Welcome to the web version of Need to Know: Science and Insight, a newsletter on what we all need to know about climate impacts, energy transitions, the decline of nature’s support systems, living safely during a pandemic. It comes with a personal story and some useful ideas, all in 10 to 12 minute read in your inbox once or twice a week.
Yes, I will explain the term ‘coconutarianism’ but in the context of climate change, our hunger for explanations and how the pandemic has a silver lining that might help us get on track. But first a true story about a Russian drinking in a bar.
How I met a Russian climate challenge
So I'm in this grotty little bar in Warsaw, Poland talking to this Russian journalist I'd just met. "This global warming is just too complicated for people to know if it’s real or not," Yuri (not his real name) shouted over the Saturday night roar of voices.
"You don't think climate change is happening?" I asked quite surprised since we were both in Warsaw to cover the annual United Nations climate change treaty negotiations.
"No one has been able to give me a good explanation to prove its real," Yuri said shrugging his shoulders, not wanting to marked as a climate-denying troll amongst thousands of climate activists.
I took a long sip of my beer and said: "It's actually very simple. I can explain it to you in one minute."
At first he thought I was joking and when I repeated "in one minute" I got the journalist's 'go ahead, try and convince me' look.
"150 years ago scientists proved that CO2 traps heat from the sun. And that's been confirmed over and over. It's as solid as our knowledge that the Earth is round. We also know without a doubt that burning fossil fuels emits CO2.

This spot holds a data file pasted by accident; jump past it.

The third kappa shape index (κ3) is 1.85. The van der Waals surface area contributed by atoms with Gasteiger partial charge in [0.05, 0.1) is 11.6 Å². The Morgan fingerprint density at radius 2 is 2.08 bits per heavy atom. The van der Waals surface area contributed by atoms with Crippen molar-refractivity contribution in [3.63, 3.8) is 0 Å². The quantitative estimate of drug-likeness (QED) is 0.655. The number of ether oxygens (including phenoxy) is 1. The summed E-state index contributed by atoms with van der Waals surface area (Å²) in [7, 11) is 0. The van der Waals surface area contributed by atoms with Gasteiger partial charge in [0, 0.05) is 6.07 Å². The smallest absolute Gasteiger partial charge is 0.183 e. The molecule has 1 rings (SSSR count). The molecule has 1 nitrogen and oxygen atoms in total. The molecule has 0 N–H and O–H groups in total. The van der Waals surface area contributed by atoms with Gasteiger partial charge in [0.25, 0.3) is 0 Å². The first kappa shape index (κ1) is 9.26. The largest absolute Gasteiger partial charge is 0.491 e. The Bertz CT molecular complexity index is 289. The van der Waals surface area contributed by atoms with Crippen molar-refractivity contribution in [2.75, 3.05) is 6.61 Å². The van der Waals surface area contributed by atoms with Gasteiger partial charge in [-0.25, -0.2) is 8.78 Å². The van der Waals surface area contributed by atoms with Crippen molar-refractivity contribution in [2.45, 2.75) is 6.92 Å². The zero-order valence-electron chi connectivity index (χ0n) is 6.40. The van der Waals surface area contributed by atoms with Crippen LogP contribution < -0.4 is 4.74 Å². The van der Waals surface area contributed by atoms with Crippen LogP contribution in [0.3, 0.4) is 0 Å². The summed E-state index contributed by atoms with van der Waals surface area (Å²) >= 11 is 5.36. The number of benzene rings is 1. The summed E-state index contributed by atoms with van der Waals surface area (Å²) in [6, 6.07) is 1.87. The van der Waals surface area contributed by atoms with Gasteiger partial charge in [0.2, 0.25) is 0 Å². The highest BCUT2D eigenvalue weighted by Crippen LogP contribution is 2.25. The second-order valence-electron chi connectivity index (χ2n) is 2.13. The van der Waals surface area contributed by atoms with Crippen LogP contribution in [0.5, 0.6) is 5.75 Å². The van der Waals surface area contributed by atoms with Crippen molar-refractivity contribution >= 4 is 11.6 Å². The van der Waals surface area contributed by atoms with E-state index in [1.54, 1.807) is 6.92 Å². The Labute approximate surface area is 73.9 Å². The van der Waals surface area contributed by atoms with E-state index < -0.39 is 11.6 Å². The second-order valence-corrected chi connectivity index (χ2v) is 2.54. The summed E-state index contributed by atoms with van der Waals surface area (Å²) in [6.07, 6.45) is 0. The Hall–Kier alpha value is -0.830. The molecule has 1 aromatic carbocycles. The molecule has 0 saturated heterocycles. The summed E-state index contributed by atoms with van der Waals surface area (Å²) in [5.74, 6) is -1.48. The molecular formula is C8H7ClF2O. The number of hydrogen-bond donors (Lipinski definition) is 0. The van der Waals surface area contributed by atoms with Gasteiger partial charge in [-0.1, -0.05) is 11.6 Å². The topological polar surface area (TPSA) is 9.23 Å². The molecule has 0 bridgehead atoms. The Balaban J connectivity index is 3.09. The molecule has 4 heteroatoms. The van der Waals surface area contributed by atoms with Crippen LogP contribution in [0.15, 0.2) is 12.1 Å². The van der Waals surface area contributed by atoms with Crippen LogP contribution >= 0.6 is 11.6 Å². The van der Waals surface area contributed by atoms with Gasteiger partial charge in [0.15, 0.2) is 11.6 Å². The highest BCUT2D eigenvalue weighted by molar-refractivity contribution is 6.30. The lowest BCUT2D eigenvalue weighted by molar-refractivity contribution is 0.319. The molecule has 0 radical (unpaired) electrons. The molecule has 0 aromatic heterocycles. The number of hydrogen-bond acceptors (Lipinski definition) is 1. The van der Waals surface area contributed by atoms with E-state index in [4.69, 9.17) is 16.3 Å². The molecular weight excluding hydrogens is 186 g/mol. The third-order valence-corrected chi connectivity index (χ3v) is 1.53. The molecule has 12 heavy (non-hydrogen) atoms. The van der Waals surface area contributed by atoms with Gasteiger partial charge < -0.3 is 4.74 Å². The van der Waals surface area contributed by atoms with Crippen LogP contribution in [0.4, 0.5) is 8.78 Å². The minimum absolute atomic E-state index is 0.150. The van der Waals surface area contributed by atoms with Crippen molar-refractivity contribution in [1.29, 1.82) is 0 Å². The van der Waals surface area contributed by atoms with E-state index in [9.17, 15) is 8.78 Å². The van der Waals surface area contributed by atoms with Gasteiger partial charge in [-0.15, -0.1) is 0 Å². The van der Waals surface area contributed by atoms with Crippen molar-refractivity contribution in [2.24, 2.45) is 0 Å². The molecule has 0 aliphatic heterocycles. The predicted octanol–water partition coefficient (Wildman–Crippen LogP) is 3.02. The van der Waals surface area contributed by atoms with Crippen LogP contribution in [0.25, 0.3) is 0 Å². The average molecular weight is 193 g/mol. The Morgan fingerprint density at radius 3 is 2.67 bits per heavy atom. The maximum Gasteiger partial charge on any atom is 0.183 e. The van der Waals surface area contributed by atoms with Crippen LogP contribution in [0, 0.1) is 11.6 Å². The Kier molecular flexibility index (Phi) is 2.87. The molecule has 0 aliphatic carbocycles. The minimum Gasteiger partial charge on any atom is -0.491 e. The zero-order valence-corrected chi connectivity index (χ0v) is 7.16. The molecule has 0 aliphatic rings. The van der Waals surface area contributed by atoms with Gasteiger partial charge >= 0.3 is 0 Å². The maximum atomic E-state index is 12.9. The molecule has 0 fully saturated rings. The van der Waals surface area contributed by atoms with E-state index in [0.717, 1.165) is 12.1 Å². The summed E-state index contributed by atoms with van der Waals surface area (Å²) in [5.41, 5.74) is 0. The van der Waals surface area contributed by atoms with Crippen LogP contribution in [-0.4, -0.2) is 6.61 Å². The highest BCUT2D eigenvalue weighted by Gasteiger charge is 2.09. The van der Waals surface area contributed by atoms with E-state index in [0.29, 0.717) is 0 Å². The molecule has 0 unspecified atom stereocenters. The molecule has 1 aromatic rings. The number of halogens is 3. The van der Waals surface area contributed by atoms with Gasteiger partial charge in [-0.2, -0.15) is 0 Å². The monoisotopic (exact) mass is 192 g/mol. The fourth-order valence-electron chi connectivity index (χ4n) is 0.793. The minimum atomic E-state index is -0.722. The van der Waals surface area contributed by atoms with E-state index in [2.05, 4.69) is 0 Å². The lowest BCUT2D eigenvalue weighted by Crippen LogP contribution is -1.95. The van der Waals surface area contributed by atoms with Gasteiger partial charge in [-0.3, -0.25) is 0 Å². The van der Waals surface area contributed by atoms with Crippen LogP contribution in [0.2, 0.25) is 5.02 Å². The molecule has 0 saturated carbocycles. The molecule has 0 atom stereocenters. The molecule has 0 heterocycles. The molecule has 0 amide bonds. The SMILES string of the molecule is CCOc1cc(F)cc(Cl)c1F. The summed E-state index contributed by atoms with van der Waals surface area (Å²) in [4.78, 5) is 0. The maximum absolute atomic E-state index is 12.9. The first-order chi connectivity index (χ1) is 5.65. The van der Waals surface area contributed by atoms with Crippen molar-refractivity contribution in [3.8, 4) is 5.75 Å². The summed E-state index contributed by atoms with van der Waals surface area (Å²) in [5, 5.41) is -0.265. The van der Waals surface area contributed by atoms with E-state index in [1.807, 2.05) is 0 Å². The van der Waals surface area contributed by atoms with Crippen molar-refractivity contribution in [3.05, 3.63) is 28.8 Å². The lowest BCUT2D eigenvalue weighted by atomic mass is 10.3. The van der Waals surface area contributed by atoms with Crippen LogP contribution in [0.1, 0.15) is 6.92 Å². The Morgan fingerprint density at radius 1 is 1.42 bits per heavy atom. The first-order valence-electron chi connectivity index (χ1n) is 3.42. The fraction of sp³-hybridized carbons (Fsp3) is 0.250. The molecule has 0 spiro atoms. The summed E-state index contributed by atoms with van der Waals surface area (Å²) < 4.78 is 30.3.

Measurements, not models or theories, measurements show that there is now 42% more CO2 in the atmosphere than 150 years ago -- before massive use of fossil fuels.
That's 42% more heat-trapping CO2 in the atmosphere today. It would be beyond astonishing if that did not heat up the planet and screw up our climate.
Yuri, who'd been watching me closely, shifted his gaze to look out the window onto a bustling Nowy Swiat street. Finally he said: "I guess that makes sense...No one's ever explained it that way," he said trying to be polite I suspect.
I doubt Yuri changed his views that night but hoped maybe it gave him something to think about...
Here’s my Climate Change Explained in 165 Words graphic based on that story. Feel free to copy and share.
Belief and the last Coconutarian
The fundamental basis of climate change is easy enough understand but it can be difficult for some people to believe it’s happening or how serious the threat it poses. Belief can be far more powerful than understanding or knowledge or evidence. Accepting this in families and friends can be a difficult need-to-know.
In the 1920’s an assistant pharmacist named August Englehardt living in Bavaria championed a nature-based lifestyle beyond vegetarianism and veganism. Englehardt believed for various reasons that people should live solely on what he considered the most sacred of plants: the coconut. This lifestyle didn’t work out too well as Setfano Mancuso documents in his delightful book “The Incredible Journey of Plants”.
Living completely off coconuts in Bavaria was a non-starter, so Englehardt bought and moved to a coconut plantation on an island in what is part of Papua New Guinea today. Energetically promoting his ideas and providing free passage from Germany to the island, Englehardt soon had a small colony of coconutarians. Not surprisingly, it wasn’t long before the colonists started dying of malnutrition and infections. Alone, Englehardt persisted in his belief until he too succumbed to malnutrition.
Englehardt’s colonists were never more than 30 people. And, given a free trip to the tropics away from Germany’s often dreary weather, proves that a large majority of people don’t believe everything they hear. Of course, unlike today, in the 1920s only a few people would have been exposed to coconutarian beliefs.